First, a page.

“I am honored and excited to serve as the Chair of the Board for Texas State Optical,” said Robertson. “Our network is like no other in the ophthalmic world. Our former Vision Quest has aptly been renamed the TSO Family Reunion to celebrate our unique organization. We truly are like a family which works together to support one another. Our strength comes from our doctors and our ability to leverage our power as a group to do more than any single optometrist can do. I am continually grateful for the strength that TSO provides for each of us. I hope to fortify our group for the future.”

John Marvin, president of TSO, said, “TSO Network is pleased to formally announce the inauguration of its new Board of Directors and Officers. We thank these dedicated and talented professionals for contributing their valuable time and expertise on behalf of the Doctors of TSO. Our Board members have been in the TSO Network for under a decade. We are geared to embrace the future changes of the profession with their leadership. We are especially honored to have Mr. Jack Gunion, Dr. Mark Wright, and Mr. C. Edward Buffington continue as non-shareholders on our board.”

In 2014, the TSO board decided to dedicate three board positions to professionals in the industry from outside the group of TSO shareholders. These board positions provide the organization with an outside and more national perspective of the optometry and optical industries.

Each year at the TSO Annual Shareholder Family Reunion Conference, the board elections results are announced. Formerly known as the Vision Quest Conference, Texas State Optical’s annual meeting was renamed to recognize the cultural dynamic that makes Texas State Optical different from other eyecare organizations.

For the first time in a decade, the conference reconvened in Texas at the Lost Pines Resort in Lost Pines, TX. The Family Reunion Conference welcomed 81% of the TSO Network’s shareholders to the conference, alongside over 400 staff and vendors.

“This year’s conference reflected what truly makes Texas State Optical a different and special organization,” said Marvin. “TSO is a family, and that family is not only a family of optometrists and their families. It includes staff members and their families. It also includes our vendor partners and their families. It just made sense to rebrand our annual meeting the Texas State Optical Family Reunion.”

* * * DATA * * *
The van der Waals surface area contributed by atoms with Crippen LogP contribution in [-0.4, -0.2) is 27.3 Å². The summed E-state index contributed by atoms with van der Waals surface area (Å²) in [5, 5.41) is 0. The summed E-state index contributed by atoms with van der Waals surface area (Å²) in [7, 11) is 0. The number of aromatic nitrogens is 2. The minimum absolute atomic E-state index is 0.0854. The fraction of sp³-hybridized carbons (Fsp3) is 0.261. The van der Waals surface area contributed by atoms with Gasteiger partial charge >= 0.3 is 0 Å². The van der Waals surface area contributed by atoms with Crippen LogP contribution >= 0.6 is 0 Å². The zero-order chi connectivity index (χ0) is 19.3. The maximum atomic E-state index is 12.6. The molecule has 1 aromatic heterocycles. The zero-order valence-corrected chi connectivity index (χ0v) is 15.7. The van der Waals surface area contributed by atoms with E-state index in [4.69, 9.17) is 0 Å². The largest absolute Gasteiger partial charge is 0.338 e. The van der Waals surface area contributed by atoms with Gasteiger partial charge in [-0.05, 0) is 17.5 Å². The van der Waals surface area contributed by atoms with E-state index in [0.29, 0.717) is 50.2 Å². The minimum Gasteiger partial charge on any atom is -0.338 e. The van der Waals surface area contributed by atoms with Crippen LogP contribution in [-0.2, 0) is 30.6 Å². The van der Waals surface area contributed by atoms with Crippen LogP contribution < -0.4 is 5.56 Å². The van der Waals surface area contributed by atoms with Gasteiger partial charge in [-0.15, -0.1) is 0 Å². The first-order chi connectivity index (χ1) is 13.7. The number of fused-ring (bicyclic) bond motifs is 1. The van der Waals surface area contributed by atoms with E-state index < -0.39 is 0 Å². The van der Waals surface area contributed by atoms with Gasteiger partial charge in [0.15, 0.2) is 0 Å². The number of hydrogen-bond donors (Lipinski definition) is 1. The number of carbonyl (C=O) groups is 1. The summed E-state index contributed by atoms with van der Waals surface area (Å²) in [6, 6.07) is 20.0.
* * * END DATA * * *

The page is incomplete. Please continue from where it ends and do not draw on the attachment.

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Press Releases

eyeOs Announces New Website Launch

New website goes beyond showcasing product.

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(PRESS RELEASE) SOUTHBOROUGH, MA — eyeOs Eyewear, the producer of eyeOs Premium Readers, announced the launch of its new website eyeosreaders.com.

“The importance of a website cannot be overstated in our web-connected culture. At eyeOs we recognize that we have a responsibility to be in sync with the needs of the connected consumer by providing a well-organized, efficient, informative, and aesthetically appealing browsing experience. And, we ensured that the new site strategically drives consumers to the doors of our valued retail partners,” said Sam Kotob, the founder and designer of eyeOs.

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“As a vital connection between eyeOs, our consumers and our valued retailers alike, the new website clearly expresses our culture, brand, and value. Our customers expect convenient and secure and easy-breezy browsing when searching the site for product information, dealer locator, or to shop. Our goal is to provide exceptional customer service and a personalized experience at every touchpoint, and we’re confident that the new site interface will have an immediate and positive impact on consumers and our valued retail partners alike,” Kotob said.

eyeOs credits their success to transparency relative to product quality and claims. The new site gives product details supported by informative content pages for those that want to learn more. Take blue light for example: it is a huge driver in the readers market to help even emmetropic eyes reduce digital eyestrain. When visiting the site, the consumer or ECP can learn why a blue filter helps DES.

eyeOs new website goes beyond showcasing product and the lens and frame technology highlights that make eyeOs the premier in reading eyewear.

eyeOs produces an extensive range of OTC reading eyewear, including BlueBuster blue light filtering lenses, OfficePal, and PcPal progressive readers as well as photochromic and polarized bifocal readers.